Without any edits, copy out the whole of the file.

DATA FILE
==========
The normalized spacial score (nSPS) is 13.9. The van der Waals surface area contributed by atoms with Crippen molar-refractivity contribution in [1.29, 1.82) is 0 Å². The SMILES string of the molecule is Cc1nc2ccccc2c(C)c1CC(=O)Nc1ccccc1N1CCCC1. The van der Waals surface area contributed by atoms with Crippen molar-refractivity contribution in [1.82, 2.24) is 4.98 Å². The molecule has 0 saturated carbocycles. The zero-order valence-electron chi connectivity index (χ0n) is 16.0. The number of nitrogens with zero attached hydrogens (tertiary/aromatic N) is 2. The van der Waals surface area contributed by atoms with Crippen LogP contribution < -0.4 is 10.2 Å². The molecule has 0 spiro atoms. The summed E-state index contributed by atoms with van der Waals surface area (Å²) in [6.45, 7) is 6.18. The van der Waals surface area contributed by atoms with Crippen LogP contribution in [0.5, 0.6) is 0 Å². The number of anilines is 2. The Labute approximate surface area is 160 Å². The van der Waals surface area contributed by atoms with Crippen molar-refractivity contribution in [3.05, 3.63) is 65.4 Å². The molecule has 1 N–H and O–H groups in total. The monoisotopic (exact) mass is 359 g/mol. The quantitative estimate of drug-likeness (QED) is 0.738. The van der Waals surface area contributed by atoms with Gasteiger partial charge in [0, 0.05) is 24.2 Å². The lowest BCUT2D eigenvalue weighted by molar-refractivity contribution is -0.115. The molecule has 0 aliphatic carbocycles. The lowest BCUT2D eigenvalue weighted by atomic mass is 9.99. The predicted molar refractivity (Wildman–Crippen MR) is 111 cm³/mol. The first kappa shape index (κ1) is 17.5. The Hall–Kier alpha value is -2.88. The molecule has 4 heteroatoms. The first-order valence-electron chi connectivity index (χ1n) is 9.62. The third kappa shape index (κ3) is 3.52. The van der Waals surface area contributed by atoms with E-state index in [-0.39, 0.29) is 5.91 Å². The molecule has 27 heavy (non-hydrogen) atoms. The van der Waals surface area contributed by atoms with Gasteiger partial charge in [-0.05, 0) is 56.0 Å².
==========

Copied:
The normalized spacial score (nSPS) is 13.9. The van der Waals surface area contributed by atoms with Crippen molar-refractivity contribution in [1.29, 1.82) is 0 Å². The SMILES string of the molecule is Cc1nc2ccccc2c(C)c1CC(=O)Nc1ccccc1N1CCCC1. The van der Waals surface area contributed by atoms with Crippen molar-refractivity contribution in [1.82, 2.24) is 4.98 Å². The molecule has 0 saturated carbocycles. The zero-order valence-electron chi connectivity index (χ0n) is 16.0. The number of nitrogens with zero attached hydrogens (tertiary/aromatic N) is 2. The van der Waals surface area contributed by atoms with Crippen LogP contribution < -0.4 is 10.2 Å². The molecule has 0 spiro atoms. The summed E-state index contributed by atoms with van der Waals surface area (Å²) in [6.45, 7) is 6.18. The van der Waals surface area contributed by atoms with Crippen LogP contribution in [0.5, 0.6) is 0 Å². The number of anilines is 2. The Labute approximate surface area is 160 Å². The van der Waals surface area contributed by atoms with Crippen molar-refractivity contribution in [3.05, 3.63) is 65.4 Å². The molecule has 1 N–H and O–H groups in total. The monoisotopic (exact) mass is 359 g/mol. The quantitative estimate of drug-likeness (QED) is 0.738. The van der Waals surface area contributed by atoms with Gasteiger partial charge in [0, 0.05) is 24.2 Å². The lowest BCUT2D eigenvalue weighted by molar-refractivity contribution is -0.115. The molecule has 0 aliphatic carbocycles. The lowest BCUT2D eigenvalue weighted by atomic mass is 9.99. The predicted molar refractivity (Wildman–Crippen MR) is 111 cm³/mol. The first kappa shape index (κ1) is 17.5. The Hall–Kier alpha value is -2.88. The molecule has 4 heteroatoms. The first-order valence-electron chi connectivity index (χ1n) is 9.62. The third kappa shape index (κ3) is 3.52. The van der Waals surface area contributed by atoms with E-state index in [-0.39, 0.29) is 5.91 Å². The molecule has 27 heavy (non-hydrogen) atoms. The van der Waals surface area contributed by atoms with Gasteiger partial charge in [-0.05, 0) is 56.0 Å².